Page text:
Volkswagen brought affordable quality to the European car market. The German manufacturer listed its Porsche subsidiary last year to help it fund a similar outcome for VW’s electric vehicles. Tearaway full-year results on Monday revealed record profits for the sports-car maker following a successful public offering late last year. Yet, Porsche’s broader appeal may prevent it catching up with the valuation of supercar leader Ferrari.
So far the race has gone well. Sales in 2022 rose more than a tenth to €37.6bn on operating margins of 18 per cent, at the top end of guidance. The 911 maker promised profitability would rise to 20 per cent. Porsche’s stock price has climbed more than a third since listing in September.
Ferrari’s shares trade at almost 40 times forward earnings, double that of Porsche’s. That reflects Ferrari’s position in the luxury goods market where it follows a model of restricted supply and exorbitant pricing dependent upon inelastic demand from a wealthy clientele.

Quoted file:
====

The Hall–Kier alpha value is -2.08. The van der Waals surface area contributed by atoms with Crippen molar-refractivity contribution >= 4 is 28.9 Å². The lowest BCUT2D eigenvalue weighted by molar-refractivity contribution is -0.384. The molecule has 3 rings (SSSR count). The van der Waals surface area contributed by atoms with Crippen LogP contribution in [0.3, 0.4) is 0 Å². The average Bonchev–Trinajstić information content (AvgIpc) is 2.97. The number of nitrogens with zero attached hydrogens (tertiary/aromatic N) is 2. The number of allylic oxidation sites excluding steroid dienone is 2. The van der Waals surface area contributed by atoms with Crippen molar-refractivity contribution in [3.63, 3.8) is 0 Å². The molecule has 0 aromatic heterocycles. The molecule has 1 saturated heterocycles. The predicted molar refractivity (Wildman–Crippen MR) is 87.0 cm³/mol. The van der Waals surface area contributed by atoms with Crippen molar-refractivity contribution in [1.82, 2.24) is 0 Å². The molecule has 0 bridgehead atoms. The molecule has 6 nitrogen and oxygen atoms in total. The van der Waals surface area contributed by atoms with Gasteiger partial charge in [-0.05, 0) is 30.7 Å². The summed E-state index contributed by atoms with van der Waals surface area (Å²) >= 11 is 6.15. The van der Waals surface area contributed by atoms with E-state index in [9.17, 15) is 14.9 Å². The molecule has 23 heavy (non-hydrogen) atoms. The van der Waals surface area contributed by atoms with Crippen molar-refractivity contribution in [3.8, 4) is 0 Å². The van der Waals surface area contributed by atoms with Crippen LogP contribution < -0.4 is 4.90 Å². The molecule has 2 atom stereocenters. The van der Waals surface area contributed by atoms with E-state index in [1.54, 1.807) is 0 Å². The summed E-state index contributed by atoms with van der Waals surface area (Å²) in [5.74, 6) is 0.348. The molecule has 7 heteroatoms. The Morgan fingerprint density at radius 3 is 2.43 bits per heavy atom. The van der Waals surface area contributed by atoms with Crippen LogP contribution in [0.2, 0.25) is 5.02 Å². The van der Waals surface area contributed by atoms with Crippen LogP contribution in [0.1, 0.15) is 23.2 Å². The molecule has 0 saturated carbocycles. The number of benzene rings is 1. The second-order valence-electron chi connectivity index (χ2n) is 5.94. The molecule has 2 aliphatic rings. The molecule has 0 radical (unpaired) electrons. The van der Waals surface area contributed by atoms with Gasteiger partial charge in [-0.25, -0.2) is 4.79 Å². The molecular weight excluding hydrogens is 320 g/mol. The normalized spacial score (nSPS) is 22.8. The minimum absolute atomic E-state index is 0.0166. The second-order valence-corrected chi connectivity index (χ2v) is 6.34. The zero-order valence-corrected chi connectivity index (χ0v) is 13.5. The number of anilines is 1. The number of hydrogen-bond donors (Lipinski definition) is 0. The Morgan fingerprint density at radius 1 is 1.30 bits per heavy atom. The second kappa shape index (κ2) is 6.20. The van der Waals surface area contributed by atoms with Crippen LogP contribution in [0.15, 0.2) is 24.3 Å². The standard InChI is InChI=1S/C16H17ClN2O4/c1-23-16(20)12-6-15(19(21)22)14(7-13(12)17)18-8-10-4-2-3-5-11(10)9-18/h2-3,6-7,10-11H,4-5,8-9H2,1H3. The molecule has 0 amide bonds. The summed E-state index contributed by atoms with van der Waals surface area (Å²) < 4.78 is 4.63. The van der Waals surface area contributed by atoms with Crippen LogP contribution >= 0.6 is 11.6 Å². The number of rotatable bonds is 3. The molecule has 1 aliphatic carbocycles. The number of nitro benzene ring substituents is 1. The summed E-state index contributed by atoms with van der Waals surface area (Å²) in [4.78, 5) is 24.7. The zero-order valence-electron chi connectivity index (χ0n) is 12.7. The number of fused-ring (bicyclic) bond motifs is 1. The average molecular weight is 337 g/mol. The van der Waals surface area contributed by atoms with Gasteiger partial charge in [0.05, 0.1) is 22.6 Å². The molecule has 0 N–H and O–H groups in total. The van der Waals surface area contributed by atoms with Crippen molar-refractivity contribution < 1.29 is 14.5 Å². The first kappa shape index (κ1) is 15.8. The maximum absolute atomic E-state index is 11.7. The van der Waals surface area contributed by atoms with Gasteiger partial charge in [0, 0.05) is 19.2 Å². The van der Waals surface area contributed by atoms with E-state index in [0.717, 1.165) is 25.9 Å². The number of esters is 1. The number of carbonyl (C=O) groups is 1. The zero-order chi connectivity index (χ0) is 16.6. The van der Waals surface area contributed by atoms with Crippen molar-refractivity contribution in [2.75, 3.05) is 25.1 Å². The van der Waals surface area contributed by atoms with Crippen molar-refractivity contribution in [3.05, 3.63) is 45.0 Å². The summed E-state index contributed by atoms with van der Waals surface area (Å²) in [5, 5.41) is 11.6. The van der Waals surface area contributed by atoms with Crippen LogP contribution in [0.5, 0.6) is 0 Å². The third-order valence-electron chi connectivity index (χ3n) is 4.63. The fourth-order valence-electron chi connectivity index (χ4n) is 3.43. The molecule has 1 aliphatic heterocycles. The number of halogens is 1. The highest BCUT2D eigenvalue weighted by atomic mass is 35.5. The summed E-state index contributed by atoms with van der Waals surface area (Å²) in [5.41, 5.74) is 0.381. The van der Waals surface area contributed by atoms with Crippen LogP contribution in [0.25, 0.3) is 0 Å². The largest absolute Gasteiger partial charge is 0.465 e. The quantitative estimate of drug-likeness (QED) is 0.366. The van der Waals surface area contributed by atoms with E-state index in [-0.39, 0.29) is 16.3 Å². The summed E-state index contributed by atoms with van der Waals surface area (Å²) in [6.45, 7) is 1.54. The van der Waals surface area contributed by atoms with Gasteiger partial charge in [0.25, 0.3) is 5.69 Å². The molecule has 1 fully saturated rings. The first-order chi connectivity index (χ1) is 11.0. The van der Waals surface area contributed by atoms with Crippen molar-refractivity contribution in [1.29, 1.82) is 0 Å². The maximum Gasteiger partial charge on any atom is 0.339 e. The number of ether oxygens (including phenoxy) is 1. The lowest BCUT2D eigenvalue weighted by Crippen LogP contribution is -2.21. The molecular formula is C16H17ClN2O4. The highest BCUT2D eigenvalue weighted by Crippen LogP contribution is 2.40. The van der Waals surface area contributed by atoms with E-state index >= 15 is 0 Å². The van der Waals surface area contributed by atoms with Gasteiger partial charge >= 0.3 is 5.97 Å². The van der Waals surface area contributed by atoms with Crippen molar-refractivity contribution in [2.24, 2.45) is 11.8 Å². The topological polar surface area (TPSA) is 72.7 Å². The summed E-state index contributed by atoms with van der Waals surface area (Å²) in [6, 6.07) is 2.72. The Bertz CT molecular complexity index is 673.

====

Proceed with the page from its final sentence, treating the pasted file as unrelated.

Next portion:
Porsche’s discount is justified. Firstly, it has strong links with parent VW. Oliver Blume is chief executive of both companies and an industrial co-operation agreement. The two companies share some assembly platforms. Ferrari prefers to go it alone, without big car tie-ups.
The German company does earn a steep earnings multiple valuation premium to mass market peers, on average about three times that of Germany’s other carmakers, including VW.
Porsche may only produce a fraction of the vehicles of its larger cousins but the 310,000 cars it made last year is still 24 times more than Ferrari made. A tiny fraction of those Porsches compete in the €200,000 price range in which Ferrari thrives.
Indeed, Porsche mostly competes in premium segments against the likes of Mercedes, BMW and Jaguar Land Rover. That suggests its valuation should track closer to these rivals over time.
Robust, secular demand from ultra wealthy Ferrari collectors should continue to support its higher rating. A greater cyclicality for Porsche’s sales over time will make it difficult to close that gap.
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